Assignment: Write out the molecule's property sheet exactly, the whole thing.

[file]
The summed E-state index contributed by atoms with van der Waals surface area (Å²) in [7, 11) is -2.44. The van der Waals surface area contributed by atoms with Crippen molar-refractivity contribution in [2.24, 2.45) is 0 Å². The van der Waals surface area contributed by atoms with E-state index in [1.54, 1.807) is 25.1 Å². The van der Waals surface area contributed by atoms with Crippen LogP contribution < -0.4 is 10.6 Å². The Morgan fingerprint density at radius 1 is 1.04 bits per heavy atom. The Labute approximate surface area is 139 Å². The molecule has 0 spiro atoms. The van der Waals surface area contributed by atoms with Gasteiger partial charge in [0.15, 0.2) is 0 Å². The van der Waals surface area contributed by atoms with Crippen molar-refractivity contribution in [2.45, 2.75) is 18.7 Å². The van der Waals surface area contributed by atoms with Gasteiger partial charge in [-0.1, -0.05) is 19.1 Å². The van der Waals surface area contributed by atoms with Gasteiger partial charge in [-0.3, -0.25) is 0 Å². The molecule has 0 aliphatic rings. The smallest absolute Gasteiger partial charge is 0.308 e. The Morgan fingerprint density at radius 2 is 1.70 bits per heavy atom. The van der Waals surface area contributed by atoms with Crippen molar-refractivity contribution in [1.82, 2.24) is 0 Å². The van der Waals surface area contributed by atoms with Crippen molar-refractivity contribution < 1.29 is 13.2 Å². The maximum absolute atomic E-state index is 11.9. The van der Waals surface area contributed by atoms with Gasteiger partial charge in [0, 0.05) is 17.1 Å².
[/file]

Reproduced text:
The summed E-state index contributed by atoms with van der Waals surface area (Å²) in [7, 11) is -2.44. The van der Waals surface area contributed by atoms with Crippen molar-refractivity contribution in [2.24, 2.45) is 0 Å². The van der Waals surface area contributed by atoms with E-state index in [1.54, 1.807) is 25.1 Å². The van der Waals surface area contributed by atoms with Crippen LogP contribution < -0.4 is 10.6 Å². The Morgan fingerprint density at radius 1 is 1.04 bits per heavy atom. The Labute approximate surface area is 139 Å². The molecule has 0 spiro atoms. The van der Waals surface area contributed by atoms with Gasteiger partial charge in [0.15, 0.2) is 0 Å². The van der Waals surface area contributed by atoms with Crippen molar-refractivity contribution in [2.45, 2.75) is 18.7 Å². The van der Waals surface area contributed by atoms with Gasteiger partial charge in [-0.1, -0.05) is 19.1 Å². The van der Waals surface area contributed by atoms with Gasteiger partial charge in [-0.3, -0.25) is 0 Å². The molecule has 0 aliphatic rings. The smallest absolute Gasteiger partial charge is 0.308 e. The Morgan fingerprint density at radius 2 is 1.70 bits per heavy atom. The van der Waals surface area contributed by atoms with Crippen molar-refractivity contribution in [1.82, 2.24) is 0 Å². The van der Waals surface area contributed by atoms with Crippen molar-refractivity contribution < 1.29 is 13.2 Å². The maximum absolute atomic E-state index is 11.9. The van der Waals surface area contributed by atoms with Gasteiger partial charge in [0, 0.05) is 17.1 Å².